• Watch the interest: Check with the dealer, your bank, and even local credit unions to find the lowest interest rates available.

    Remember: your car is NOT an investment since it depreciates. Paying too much interest could leave you upside-down (owing more than the car is worth).

  • Watch the term: Don't finance a car for no more than 4 years. This allows you to pay the car off before it loses more than half of its value.

    Those 6- or 7-year terms may seem enticing, but they cost you more in interest by the end.

  • Consider other investment opportunities: If you can pay cash for a car, mull the opportunity cost of doing so.

    Where else could you invest that money if you didn't buy a car? Do you have a retirement account funded? Do you have an emergency fund set up? If not, the opportunity cost of paying cash for a car may be too big, making financing a good choice.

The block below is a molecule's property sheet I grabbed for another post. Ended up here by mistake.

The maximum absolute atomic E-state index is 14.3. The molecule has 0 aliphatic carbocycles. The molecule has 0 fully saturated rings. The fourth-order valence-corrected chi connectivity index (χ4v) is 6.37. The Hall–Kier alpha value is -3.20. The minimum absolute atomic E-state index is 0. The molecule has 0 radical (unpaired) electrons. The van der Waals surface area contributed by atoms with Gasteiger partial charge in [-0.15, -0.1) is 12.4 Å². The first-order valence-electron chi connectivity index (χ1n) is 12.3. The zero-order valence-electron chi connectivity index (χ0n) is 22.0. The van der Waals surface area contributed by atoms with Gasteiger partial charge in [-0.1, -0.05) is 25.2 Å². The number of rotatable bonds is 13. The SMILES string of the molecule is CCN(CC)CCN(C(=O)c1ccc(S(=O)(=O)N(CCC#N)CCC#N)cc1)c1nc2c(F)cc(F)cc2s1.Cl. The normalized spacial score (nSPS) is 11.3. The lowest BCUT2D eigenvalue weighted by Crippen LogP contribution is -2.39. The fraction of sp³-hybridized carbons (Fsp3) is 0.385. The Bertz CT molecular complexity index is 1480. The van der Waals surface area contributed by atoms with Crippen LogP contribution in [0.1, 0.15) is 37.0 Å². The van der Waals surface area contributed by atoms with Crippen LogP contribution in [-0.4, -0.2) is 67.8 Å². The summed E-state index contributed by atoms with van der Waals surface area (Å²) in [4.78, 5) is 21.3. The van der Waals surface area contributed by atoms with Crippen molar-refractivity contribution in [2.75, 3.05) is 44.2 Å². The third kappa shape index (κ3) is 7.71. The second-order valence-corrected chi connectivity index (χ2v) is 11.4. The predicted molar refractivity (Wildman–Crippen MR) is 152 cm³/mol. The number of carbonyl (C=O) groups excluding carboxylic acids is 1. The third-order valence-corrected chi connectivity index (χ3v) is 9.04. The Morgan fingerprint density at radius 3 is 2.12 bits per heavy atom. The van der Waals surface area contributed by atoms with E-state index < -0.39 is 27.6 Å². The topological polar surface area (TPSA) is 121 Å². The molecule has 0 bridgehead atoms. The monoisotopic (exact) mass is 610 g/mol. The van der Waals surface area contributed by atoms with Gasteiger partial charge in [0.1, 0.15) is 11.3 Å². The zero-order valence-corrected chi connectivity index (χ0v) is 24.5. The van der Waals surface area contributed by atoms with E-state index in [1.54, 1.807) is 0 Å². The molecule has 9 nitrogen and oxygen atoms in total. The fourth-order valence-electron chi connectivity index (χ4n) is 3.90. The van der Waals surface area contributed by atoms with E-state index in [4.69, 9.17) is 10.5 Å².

More tips to save you money below!

An alternative: There are now subscription services for cars now. Services such as Swapalease allow you to forego vehicle ownership (and the 72-month loan commitments) and let you simply "subscribe" to personal transportation - sometimes as little as a month at a time. It's like getting a different car every 30 days.

How to Save Money on a Car

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Assuming you're buying out of necessity rather than a luxury, use the following tips to save money:

  • Do your research. Know the average price for the car you intend to buy. Use Edmunds or Kelley Blue Book for these figures.

    Look for any dealer incentives when buying a new car. Also, know the supply and demand of the vehicle.